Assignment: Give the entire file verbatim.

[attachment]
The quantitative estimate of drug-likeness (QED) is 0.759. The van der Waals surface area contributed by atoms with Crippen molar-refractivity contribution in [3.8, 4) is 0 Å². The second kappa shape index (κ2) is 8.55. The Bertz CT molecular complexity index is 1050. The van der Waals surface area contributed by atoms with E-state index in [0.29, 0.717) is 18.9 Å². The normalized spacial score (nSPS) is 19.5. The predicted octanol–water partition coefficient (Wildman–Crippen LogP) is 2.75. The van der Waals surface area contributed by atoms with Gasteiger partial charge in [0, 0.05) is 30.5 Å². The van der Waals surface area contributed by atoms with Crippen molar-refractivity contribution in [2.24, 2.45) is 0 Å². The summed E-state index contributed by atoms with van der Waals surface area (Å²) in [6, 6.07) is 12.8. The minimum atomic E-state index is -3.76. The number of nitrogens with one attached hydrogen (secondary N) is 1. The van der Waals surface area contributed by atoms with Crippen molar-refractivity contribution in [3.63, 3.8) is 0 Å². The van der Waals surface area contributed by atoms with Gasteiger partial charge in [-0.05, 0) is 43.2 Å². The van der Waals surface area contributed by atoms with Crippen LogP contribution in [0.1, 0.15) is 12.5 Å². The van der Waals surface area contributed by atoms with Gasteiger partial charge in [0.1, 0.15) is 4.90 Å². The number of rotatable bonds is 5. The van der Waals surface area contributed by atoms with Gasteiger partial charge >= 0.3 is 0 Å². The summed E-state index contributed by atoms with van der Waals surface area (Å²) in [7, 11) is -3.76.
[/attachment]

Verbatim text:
The quantitative estimate of drug-likeness (QED) is 0.759. The van der Waals surface area contributed by atoms with Crippen molar-refractivity contribution in [3.8, 4) is 0 Å². The second kappa shape index (κ2) is 8.55. The Bertz CT molecular complexity index is 1050. The van der Waals surface area contributed by atoms with E-state index in [0.29, 0.717) is 18.9 Å². The normalized spacial score (nSPS) is 19.5. The predicted octanol–water partition coefficient (Wildman–Crippen LogP) is 2.75. The van der Waals surface area contributed by atoms with Gasteiger partial charge in [0, 0.05) is 30.5 Å². The van der Waals surface area contributed by atoms with Crippen molar-refractivity contribution in [2.24, 2.45) is 0 Å². The summed E-state index contributed by atoms with van der Waals surface area (Å²) in [6, 6.07) is 12.8. The minimum atomic E-state index is -3.76. The number of nitrogens with one attached hydrogen (secondary N) is 1. The van der Waals surface area contributed by atoms with Crippen molar-refractivity contribution in [3.63, 3.8) is 0 Å². The van der Waals surface area contributed by atoms with Gasteiger partial charge in [-0.05, 0) is 43.2 Å². The van der Waals surface area contributed by atoms with Crippen LogP contribution in [0.1, 0.15) is 12.5 Å². The van der Waals surface area contributed by atoms with Gasteiger partial charge in [0.1, 0.15) is 4.90 Å². The number of rotatable bonds is 5. The van der Waals surface area contributed by atoms with Gasteiger partial charge >= 0.3 is 0 Å². The summed E-state index contributed by atoms with van der Waals surface area (Å²) in [7, 11) is -3.76.